As an experienced publisher and writer, it goes without saying that I’ve worked on many, MANY books, in a variety of guises. My words appear uncredited in texts where I’ve performed serious editorial surgery, on the back of books as part of published reviews, or occasionally in publications where my name is reproduced in an eye-straining list of freelance writers. In some titles I get the honour of a credit on the copyright page, or a reference in the author’s Preface or acknowledgements; searching Google Books for ‘Anna Faherty’ reveals that authors describe me as ‘unrelenting’ and ‘difficult’, but also ‘insightful’, ‘unwaveringly supportive’, ‘enthusiastic’, ‘encouraging’ and ‘patient’. The same search reminds me that my own scientific data has been used (and credited) in specialist research publications, and that I once acted as ‘consultant’ for a German construction dictionary – whatever that means. I am also clearly identified as the author of a number of award-winning online training courses. But, until this week, my name had never appeared on the front of a book.

Martinis, Masterclasses and Space Missions: New Frontiers in Contemporary Publishing, an edited collection of writings and reflections about some of the hottest topics being discussed in the global publishing world, changes all that. Published by Kingston University Press, the book includes insights from Kingston University lecturers, students and graduates as well as sharing key learnings from a range of industry-based Masterclass speakers. Aside from having my name on the cover, what really sets it apart is that it was designed, typeset and produced (in two different versions) by students on the Kingston University Publishing MA, as part of a formally-assessed module.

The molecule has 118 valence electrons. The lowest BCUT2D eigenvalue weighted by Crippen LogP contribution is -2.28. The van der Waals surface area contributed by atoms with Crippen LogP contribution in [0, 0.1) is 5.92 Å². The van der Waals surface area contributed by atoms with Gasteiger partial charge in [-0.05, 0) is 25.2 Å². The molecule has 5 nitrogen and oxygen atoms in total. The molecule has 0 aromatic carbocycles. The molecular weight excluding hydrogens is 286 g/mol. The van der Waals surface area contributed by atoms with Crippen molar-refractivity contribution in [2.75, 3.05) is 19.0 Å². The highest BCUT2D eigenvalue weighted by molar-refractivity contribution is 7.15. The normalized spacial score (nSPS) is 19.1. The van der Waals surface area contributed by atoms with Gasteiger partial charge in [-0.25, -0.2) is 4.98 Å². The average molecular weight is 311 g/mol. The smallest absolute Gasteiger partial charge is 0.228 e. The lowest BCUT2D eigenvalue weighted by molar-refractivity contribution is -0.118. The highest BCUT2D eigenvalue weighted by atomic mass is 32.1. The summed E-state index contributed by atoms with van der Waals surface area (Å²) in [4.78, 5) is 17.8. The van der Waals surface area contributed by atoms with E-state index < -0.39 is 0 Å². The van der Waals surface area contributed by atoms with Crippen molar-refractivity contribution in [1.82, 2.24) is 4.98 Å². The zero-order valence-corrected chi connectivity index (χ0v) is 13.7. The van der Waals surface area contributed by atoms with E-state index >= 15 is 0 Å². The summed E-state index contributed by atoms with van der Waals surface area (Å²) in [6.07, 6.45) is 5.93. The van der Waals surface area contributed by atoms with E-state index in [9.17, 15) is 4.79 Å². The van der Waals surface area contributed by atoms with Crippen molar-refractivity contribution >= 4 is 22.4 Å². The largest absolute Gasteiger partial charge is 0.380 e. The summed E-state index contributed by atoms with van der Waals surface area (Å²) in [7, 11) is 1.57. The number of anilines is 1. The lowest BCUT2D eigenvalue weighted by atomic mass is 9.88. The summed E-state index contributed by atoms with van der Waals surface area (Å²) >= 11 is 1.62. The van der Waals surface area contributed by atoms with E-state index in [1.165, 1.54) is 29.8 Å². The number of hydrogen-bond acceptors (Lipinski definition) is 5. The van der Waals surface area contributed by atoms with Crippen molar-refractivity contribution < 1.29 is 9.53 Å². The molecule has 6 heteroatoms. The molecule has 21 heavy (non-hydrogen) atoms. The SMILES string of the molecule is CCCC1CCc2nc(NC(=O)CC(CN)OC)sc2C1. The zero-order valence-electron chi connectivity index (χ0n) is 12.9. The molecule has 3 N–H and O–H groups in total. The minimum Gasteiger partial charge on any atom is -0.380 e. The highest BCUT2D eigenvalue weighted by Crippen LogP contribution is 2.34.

Here are some things this first book-author experience taught me:

  • Publishing folk are extremely generous when it comes to providing quotes and content at extremely short notice – as Steve Jobs says, if you ask people for help, they usually say yes.
  • A group of book production novices can produce a professional-looking product in a matter of weeks – even if things go wrong.
  • Practical, in-at-the-deep-end projects can be ‘challenging’,  ‘eye-opening’, ‘stimulating’ and ‘enlightening’ learning experiences (students’ words, not mine).
  • Students don’t like the idea of appointing a project manager (a view that changed completely after completing the project).
  • Students do like the idea of producing books in a square format (though I have no idea why).
  • Typesetting isn’t the same thing as using InDesign – it’s much more difficult, nuanced and skilled than that.
  • Like some of the authors’ descriptions of me above, student publishers consider me a ‘tough cookie’ to deal with.
  • Even a seasoned publisher gets a kick out of seeing their name on the front cover of a book!

Martinis, Masterclasses and Space Missions: New Frontiers in Contemporary Publishing is edited by Anna Faherty and published by Kingston University Press. You can find out more, and download a free sample, from the Kingston Publishing Blog.